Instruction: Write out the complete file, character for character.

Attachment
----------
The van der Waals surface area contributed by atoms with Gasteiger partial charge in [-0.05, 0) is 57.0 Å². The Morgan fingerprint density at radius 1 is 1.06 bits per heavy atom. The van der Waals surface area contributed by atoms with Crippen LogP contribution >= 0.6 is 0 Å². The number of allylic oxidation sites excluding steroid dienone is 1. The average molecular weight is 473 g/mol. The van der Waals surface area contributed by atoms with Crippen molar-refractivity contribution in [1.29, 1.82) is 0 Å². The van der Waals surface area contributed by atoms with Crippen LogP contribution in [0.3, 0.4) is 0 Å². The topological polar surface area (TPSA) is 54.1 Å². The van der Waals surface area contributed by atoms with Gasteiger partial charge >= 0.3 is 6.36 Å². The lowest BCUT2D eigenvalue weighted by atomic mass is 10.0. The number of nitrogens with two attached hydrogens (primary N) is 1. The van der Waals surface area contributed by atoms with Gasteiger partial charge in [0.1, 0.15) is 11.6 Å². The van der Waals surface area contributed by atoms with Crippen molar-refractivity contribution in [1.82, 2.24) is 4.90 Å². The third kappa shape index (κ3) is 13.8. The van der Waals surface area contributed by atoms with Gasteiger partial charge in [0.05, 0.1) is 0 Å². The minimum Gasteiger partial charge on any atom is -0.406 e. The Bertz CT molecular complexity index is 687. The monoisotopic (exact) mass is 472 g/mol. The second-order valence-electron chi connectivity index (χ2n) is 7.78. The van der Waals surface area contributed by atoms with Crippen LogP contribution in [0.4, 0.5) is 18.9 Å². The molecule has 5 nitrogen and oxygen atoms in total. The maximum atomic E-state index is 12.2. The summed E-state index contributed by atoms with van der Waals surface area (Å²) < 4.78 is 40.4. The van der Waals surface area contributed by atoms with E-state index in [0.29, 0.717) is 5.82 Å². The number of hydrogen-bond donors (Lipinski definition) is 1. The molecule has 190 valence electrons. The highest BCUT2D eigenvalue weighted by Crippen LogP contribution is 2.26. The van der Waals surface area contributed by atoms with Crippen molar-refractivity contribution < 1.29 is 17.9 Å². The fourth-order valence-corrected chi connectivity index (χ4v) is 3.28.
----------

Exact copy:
The van der Waals surface area contributed by atoms with Gasteiger partial charge in [-0.05, 0) is 57.0 Å². The Morgan fingerprint density at radius 1 is 1.06 bits per heavy atom. The van der Waals surface area contributed by atoms with Crippen LogP contribution >= 0.6 is 0 Å². The number of allylic oxidation sites excluding steroid dienone is 1. The average molecular weight is 473 g/mol. The van der Waals surface area contributed by atoms with Crippen molar-refractivity contribution in [1.29, 1.82) is 0 Å². The van der Waals surface area contributed by atoms with Crippen LogP contribution in [0.3, 0.4) is 0 Å². The topological polar surface area (TPSA) is 54.1 Å². The van der Waals surface area contributed by atoms with Gasteiger partial charge >= 0.3 is 6.36 Å². The lowest BCUT2D eigenvalue weighted by atomic mass is 10.0. The number of nitrogens with two attached hydrogens (primary N) is 1. The van der Waals surface area contributed by atoms with Gasteiger partial charge in [0.1, 0.15) is 11.6 Å². The van der Waals surface area contributed by atoms with Crippen molar-refractivity contribution in [1.82, 2.24) is 4.90 Å². The third kappa shape index (κ3) is 13.8. The van der Waals surface area contributed by atoms with Gasteiger partial charge in [0.05, 0.1) is 0 Å². The minimum Gasteiger partial charge on any atom is -0.406 e. The Bertz CT molecular complexity index is 687. The monoisotopic (exact) mass is 472 g/mol. The second-order valence-electron chi connectivity index (χ2n) is 7.78. The van der Waals surface area contributed by atoms with Crippen LogP contribution in [0.4, 0.5) is 18.9 Å². The molecule has 5 nitrogen and oxygen atoms in total. The maximum atomic E-state index is 12.2. The summed E-state index contributed by atoms with van der Waals surface area (Å²) < 4.78 is 40.4. The van der Waals surface area contributed by atoms with E-state index in [0.29, 0.717) is 5.82 Å². The number of hydrogen-bond donors (Lipinski definition) is 1. The molecule has 190 valence electrons. The highest BCUT2D eigenvalue weighted by Crippen LogP contribution is 2.26. The van der Waals surface area contributed by atoms with Crippen molar-refractivity contribution < 1.29 is 17.9 Å². The fourth-order valence-corrected chi connectivity index (χ4v) is 3.28.